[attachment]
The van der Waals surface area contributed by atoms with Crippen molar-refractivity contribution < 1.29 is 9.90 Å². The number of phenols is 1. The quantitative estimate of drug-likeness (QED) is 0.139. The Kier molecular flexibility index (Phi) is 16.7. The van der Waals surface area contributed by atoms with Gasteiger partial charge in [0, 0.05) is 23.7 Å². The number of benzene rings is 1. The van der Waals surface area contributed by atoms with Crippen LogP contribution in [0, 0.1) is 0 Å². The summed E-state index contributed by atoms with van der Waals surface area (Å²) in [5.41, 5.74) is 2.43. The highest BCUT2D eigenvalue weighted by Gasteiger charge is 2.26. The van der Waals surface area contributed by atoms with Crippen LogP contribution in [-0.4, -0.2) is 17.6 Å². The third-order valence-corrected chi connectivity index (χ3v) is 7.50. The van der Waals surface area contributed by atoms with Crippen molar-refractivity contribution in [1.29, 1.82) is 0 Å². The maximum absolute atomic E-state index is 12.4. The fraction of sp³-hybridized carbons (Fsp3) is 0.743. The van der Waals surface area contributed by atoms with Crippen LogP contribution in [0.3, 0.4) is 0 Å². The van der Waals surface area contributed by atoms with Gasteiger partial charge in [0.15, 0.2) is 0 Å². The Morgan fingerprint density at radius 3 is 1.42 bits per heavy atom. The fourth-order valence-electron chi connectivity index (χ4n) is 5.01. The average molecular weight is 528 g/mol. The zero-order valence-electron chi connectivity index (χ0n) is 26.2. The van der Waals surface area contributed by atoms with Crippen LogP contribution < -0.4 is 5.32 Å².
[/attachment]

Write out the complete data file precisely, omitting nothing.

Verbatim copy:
The van der Waals surface area contributed by atoms with Crippen molar-refractivity contribution < 1.29 is 9.90 Å². The number of phenols is 1. The quantitative estimate of drug-likeness (QED) is 0.139. The Kier molecular flexibility index (Phi) is 16.7. The van der Waals surface area contributed by atoms with Gasteiger partial charge in [0, 0.05) is 23.7 Å². The number of benzene rings is 1. The van der Waals surface area contributed by atoms with Crippen LogP contribution in [0, 0.1) is 0 Å². The summed E-state index contributed by atoms with van der Waals surface area (Å²) in [5.41, 5.74) is 2.43. The highest BCUT2D eigenvalue weighted by Gasteiger charge is 2.26. The van der Waals surface area contributed by atoms with Crippen LogP contribution in [-0.4, -0.2) is 17.6 Å². The third-order valence-corrected chi connectivity index (χ3v) is 7.50. The van der Waals surface area contributed by atoms with Crippen molar-refractivity contribution in [1.29, 1.82) is 0 Å². The maximum absolute atomic E-state index is 12.4. The fraction of sp³-hybridized carbons (Fsp3) is 0.743. The van der Waals surface area contributed by atoms with Crippen LogP contribution in [0.3, 0.4) is 0 Å². The van der Waals surface area contributed by atoms with Gasteiger partial charge in [0.15, 0.2) is 0 Å². The Morgan fingerprint density at radius 3 is 1.42 bits per heavy atom. The fourth-order valence-electron chi connectivity index (χ4n) is 5.01. The average molecular weight is 528 g/mol. The zero-order valence-electron chi connectivity index (χ0n) is 26.2. The van der Waals surface area contributed by atoms with Crippen LogP contribution < -0.4 is 5.32 Å².